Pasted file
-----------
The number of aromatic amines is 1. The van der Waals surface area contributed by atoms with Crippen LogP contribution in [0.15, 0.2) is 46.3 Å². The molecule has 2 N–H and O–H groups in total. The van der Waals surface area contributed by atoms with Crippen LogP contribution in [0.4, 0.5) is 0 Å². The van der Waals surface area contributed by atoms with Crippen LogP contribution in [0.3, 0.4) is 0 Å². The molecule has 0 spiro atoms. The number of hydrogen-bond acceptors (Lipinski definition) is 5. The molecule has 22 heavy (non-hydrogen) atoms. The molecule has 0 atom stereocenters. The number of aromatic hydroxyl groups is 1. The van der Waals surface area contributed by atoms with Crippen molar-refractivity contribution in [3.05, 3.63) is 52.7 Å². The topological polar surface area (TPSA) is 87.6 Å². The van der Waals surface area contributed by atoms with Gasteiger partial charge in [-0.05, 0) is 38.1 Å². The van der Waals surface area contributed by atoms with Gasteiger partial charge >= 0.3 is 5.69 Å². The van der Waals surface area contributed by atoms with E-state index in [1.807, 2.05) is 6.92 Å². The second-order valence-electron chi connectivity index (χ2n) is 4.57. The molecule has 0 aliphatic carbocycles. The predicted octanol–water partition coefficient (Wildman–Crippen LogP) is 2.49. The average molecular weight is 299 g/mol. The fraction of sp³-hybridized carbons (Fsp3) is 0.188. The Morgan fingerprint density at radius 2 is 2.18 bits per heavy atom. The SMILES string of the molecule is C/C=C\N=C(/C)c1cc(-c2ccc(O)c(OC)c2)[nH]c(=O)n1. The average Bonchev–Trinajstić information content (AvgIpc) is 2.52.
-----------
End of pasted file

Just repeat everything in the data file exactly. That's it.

The number of aromatic amines is 1. The van der Waals surface area contributed by atoms with Crippen LogP contribution in [0.15, 0.2) is 46.3 Å². The molecule has 2 N–H and O–H groups in total. The van der Waals surface area contributed by atoms with Crippen LogP contribution in [0.4, 0.5) is 0 Å². The van der Waals surface area contributed by atoms with Crippen LogP contribution in [0.3, 0.4) is 0 Å². The molecule has 0 spiro atoms. The number of hydrogen-bond acceptors (Lipinski definition) is 5. The molecule has 22 heavy (non-hydrogen) atoms. The molecule has 0 atom stereocenters. The number of aromatic hydroxyl groups is 1. The van der Waals surface area contributed by atoms with Crippen molar-refractivity contribution in [3.05, 3.63) is 52.7 Å². The topological polar surface area (TPSA) is 87.6 Å². The van der Waals surface area contributed by atoms with Gasteiger partial charge in [-0.05, 0) is 38.1 Å². The van der Waals surface area contributed by atoms with Gasteiger partial charge >= 0.3 is 5.69 Å². The van der Waals surface area contributed by atoms with E-state index in [1.807, 2.05) is 6.92 Å². The second-order valence-electron chi connectivity index (χ2n) is 4.57. The molecule has 0 aliphatic carbocycles. The predicted octanol–water partition coefficient (Wildman–Crippen LogP) is 2.49. The average molecular weight is 299 g/mol. The fraction of sp³-hybridized carbons (Fsp3) is 0.188. The Morgan fingerprint density at radius 2 is 2.18 bits per heavy atom. The SMILES string of the molecule is C/C=C\N=C(/C)c1cc(-c2ccc(O)c(OC)c2)[nH]c(=O)n1. The average Bonchev–Trinajstić information content (AvgIpc) is 2.52.